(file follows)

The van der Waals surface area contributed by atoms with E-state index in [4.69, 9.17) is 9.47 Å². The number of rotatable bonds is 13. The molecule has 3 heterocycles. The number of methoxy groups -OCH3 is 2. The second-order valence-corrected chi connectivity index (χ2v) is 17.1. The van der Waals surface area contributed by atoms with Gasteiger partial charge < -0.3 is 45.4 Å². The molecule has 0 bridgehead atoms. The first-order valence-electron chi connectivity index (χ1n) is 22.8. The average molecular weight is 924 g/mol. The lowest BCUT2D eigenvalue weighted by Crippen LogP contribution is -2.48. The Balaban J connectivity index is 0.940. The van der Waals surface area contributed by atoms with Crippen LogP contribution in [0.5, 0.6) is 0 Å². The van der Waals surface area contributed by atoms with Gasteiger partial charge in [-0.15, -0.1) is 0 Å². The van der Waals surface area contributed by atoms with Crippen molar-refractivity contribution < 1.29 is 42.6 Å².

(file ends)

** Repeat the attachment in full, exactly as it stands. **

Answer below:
The van der Waals surface area contributed by atoms with E-state index in [4.69, 9.17) is 9.47 Å². The number of rotatable bonds is 13. The molecule has 3 heterocycles. The number of methoxy groups -OCH3 is 2. The second-order valence-corrected chi connectivity index (χ2v) is 17.1. The van der Waals surface area contributed by atoms with Gasteiger partial charge < -0.3 is 45.4 Å². The molecule has 0 bridgehead atoms. The first-order valence-electron chi connectivity index (χ1n) is 22.8. The average molecular weight is 924 g/mol. The lowest BCUT2D eigenvalue weighted by Crippen LogP contribution is -2.48. The Balaban J connectivity index is 0.940. The van der Waals surface area contributed by atoms with Crippen LogP contribution in [0.5, 0.6) is 0 Å². The van der Waals surface area contributed by atoms with Gasteiger partial charge in [-0.15, -0.1) is 0 Å². The van der Waals surface area contributed by atoms with Crippen molar-refractivity contribution < 1.29 is 42.6 Å².